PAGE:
The leatherback sea turtle which returns to Sans Amen to lay its eggs takes on a symbolic value in the novel

The leatherback sea turtle which returns to Sans Amen to lay its eggs takes on a symbolic value in the novel

Although the stories of the characters involved are engagingly particular and personal, Roffey is skilful in incorporating the larger political and historical issues which have built up to this hostile takeover. “When the colonisers left, a popular people’s government were voted in and for almost thirty years they had simply replicated the mistakes and greed of the British. It was as if they had caught something, like a flu or a cold, except the thing they caught was corruption.” The oppressive rule of colonisers has created a legacy of distrust and greed. Above the great government House created under Queen Victoria's reign hangs a great dragon. Ashes hilariously remarks: “The Queen and the dragon were some kind of team.” The individuals involved in this violent uprising and the government officials who are captured are all motivated by particular systems of thought and inherited ideas which influence their actions. There is the striking observation that “Politics was about darkness, about reaction, about… ego. It had something to do with a blindness rather than seeing.” A successful politician might triumph more from what they tactically don't know than what they do. There is also the insidious suggestion that darker/sinister motives from particular people have influenced this revolution. Roffey shows the full complexity of such a dramatic societal change.

“House of Ashes” portrays in vivid detail and with heart-racing intensity the bloody consequences of what a coup d'état must feel like. There is sheer physical strain of enduring depravation and terror for multiple days. Emotions run high as the body is run down. I was totally gripped and nervous to know what the outcome would be. The novel builds to a climactic conclusion for the revolution and the plays out further towards a surprising ending that will make you want to quickly read on till the last page. This is a book that makes an impact upon you subconsciously so that it's cumulative meaning is only felt when you've put it down.

Posted
AuthorEric Karl Anderson
CategoriesMonique Roffey

How do ordinary people survive in their native city after losing a war? The familiar civilization they've known all their lives has crumbled and must slowly be rebuilt brick by brick. People either give into despair or use their ingenuity to adapt and survive. In the aftermath of WWII, Berlin was jointly occupied by the Allied powers. American, British, French and Soviet forces patrol the city. Food is scarce, many buildings are partially-demolished and a thriving black market arises where cigarettes take the place of currency. Kasper Meier is a man in his early 50s. His age is somewhat immaterial as the effects of war have prematurely aged everyone: “In Berlin, a face full of lines carved out by dirt, fear and exhaustion didn’t tell you anything about someone’s age anymore.” Kasper has learned to navigate this devastated city landscape by bartering to obtain tins of ham or whatever foodstuff he can obtain in order to feed himself and his elderly father. He tries to keep a low profile and he has a good reason for doing so because he’s gay. Homosexuality was still criminalized after the fall of the Nazis and even those who were “gay Holocaust” survivors faced being re-imprisoned if they continued to engage in homosexual activity and their names were kept on a list of sex offenders. But Kasper has obtained a reputation for being well-connected and able to obtain information. This is when he’s approached by a mysterious woman named Eva who needs his help to find a British pilot. From this encounter Kasper is unwittingly drawn into a complex and suspenseful plot of revenge and murder.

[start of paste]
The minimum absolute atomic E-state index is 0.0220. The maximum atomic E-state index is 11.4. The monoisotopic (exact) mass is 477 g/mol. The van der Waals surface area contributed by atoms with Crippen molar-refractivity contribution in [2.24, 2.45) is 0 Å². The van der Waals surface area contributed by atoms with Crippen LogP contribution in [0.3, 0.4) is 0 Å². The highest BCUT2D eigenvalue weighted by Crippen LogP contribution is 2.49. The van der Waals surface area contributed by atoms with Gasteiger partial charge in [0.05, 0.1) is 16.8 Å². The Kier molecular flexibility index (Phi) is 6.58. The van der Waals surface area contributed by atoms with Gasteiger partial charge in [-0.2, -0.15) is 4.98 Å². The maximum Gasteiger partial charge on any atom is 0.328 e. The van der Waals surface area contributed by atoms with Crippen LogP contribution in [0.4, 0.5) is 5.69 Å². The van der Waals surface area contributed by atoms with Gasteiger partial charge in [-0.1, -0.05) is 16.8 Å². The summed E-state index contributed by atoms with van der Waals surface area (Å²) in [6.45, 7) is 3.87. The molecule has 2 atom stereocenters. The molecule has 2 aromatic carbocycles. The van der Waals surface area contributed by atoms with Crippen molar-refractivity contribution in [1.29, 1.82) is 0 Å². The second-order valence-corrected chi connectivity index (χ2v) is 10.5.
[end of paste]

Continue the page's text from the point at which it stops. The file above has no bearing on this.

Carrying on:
1945 Berlin is a city rife with suspicion and paranoia. It’s haunted by the devastating consequences that war has brought to it and the people left behind (both German citizens and soldiers in the Allied forces) painfully mourn the loss of their loved ones and the life they led before. The end of winter doesn’t bring with it the hope of renewal. Rather it’s a city where “the warmth of spring had begun, in places, to bring back the smell of buried death that had plagued the city the previous summer – a sweet rotten fragrance carried on the searching gusts of April wind.” This season which traditionally brings with it the promise of new birth instead awakens the spectre of all that was lost. A group of skilfully written characters are plagued by difficult painful memories and the bleak reality of a ruined city. The most powerful character is Kasper himself who forges ahead despite images of his lost lover Phillip reverberating in his mind. He shies from talking about the past or the reason why he was scarred during the war (losing one of his eyes). Whenever he is asked about his eye he deflects the question by producing a comic answer such as: “Hindenburg did it with his Pickelhaube when I pulled his moustache.” He carefully continues to hide his sexuality from his elderly father and fears being exposed if he doesn’t assist Eva and her enigmatic employer. As the story progresses, Eva’s tale takes on a greater degree of complexity and the full terror of her difficult past comes out in a highly dramatic scene. Here “her hatred overwhelmed her and she let it come and she enjoyed it like biting down on an aching tooth.” The intensity with which this scene is composed is made all the more powerful from the outflow of bitter feelings which have been carefully concealed by her character for so long.